Drew Catt: Thank you for the kind of overarching view. So in the poll we asked Iowa parents where they would like to send their children to school if it was their choice. We did this using a split sample experiment of respondents, where half got one version of the question, and the other half another version. But however you look at the data, one result seems clear, and that’s Iowans exhibit a variety of preferences of schooling sectors. So nearly half, or about 48%, would choose a public district school. And more than a third a private school—nearly one out of 10—would homeschool their child. And even though the state, as you said, only has two charter schools, 7% would choose a charter school. Now this is compared to the Iowa enrollment distribution that this not reflect this whatsoever because there are 89% of parents enrolling their children in the public district schools. So Trish, why do you think there’s such a wide gap between what folks are getting and what they would actually prefer?
Trish Wilger: The gap is a result of that lack of options. We have a long way to go in giving parents the ability to access and afford the option that they would like. So I think that disparity really reflects what’s going on here and that people would choose a different option if they had access to it and the ability to reach out to it. It also reflects homeschooling in Iowa is growing steadily every year. I think that’s reflected here and in the findings and just the thought that parents in Iowa want some options and they don’t have them.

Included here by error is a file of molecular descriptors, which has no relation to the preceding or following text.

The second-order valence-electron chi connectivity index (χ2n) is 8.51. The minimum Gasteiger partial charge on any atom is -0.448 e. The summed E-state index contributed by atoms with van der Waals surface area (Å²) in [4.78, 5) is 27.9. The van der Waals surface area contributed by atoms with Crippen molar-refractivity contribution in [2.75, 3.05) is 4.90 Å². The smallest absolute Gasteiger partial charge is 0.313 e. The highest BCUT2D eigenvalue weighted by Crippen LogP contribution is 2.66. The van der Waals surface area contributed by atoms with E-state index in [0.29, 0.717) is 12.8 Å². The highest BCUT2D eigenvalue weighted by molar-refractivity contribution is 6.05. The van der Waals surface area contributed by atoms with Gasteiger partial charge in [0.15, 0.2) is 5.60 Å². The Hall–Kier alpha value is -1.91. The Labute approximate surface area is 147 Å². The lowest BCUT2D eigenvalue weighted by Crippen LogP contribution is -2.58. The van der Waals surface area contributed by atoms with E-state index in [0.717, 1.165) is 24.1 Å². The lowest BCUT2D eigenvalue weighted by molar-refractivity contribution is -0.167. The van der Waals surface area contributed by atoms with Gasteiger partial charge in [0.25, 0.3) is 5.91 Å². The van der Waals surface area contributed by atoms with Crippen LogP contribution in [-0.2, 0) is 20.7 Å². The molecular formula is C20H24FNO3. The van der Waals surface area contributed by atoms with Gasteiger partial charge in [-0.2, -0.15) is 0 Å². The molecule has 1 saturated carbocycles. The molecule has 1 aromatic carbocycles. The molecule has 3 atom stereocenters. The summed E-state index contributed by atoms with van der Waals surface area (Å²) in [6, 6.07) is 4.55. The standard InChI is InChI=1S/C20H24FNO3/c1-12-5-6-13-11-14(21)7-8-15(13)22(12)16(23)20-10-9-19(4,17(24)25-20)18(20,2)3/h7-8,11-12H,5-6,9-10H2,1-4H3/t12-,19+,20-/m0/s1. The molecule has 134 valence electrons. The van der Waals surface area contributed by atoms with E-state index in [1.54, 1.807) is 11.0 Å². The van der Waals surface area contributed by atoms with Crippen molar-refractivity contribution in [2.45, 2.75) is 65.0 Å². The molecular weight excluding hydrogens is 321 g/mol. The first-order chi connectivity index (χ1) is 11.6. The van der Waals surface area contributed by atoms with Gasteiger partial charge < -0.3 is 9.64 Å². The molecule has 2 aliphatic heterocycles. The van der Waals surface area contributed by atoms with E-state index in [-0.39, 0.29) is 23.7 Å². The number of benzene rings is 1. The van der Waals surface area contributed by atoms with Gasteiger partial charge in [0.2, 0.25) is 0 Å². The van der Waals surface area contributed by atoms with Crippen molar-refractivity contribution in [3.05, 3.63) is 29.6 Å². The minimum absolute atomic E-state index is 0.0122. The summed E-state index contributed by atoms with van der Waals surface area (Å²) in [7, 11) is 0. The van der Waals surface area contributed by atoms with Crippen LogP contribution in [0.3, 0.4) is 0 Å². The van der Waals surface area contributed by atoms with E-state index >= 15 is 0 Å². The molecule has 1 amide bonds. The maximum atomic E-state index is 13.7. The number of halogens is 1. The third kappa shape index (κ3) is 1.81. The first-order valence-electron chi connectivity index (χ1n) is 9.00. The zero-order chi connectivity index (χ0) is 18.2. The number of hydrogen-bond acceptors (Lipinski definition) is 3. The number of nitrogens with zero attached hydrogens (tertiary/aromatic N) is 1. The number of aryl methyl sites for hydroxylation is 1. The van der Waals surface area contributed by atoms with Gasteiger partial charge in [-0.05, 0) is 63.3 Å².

Drew Catt: And Jordan from your perspective, and getting to know the state more and more as time passes, what do you see is potential reason for this gap?
Jordan Zakery: Yeah, I think Trish said it perfectly. Parents do want choice. That’s what the gap is showing. Right now the big issue, like Trish mentioned, is access. Education is not a one size fits all type of thing, especially at the K-12 level where children have different demands, they have different needs when it comes to their education, and parents realize that. So going forward, this type of polling is showing that parents really do want these options and they need the access to these options.
Drew Catt: Well, getting a little into some of the current and proposed potential future options, Trish before seeing the polling results, how aware did you think Iowans were of tax credit scholarships and ESA?
Trish Wilger: As far as ESAs go, I thought awareness was probably pretty high, because we’ve been working on it in the legislature for quite some time. However, our efforts to have an ESA are commonly mislabeled vouchers, so that I feel would bring the awareness down. When you really stop and think about it there’s a lot of misinformation out there on this issue, mislabeling. So as far as STO goes, we’ve had that program for quite a while. So I thought the awareness would be pretty high, especially if you’re talking to parents who might have been investigating other options or something along those lines.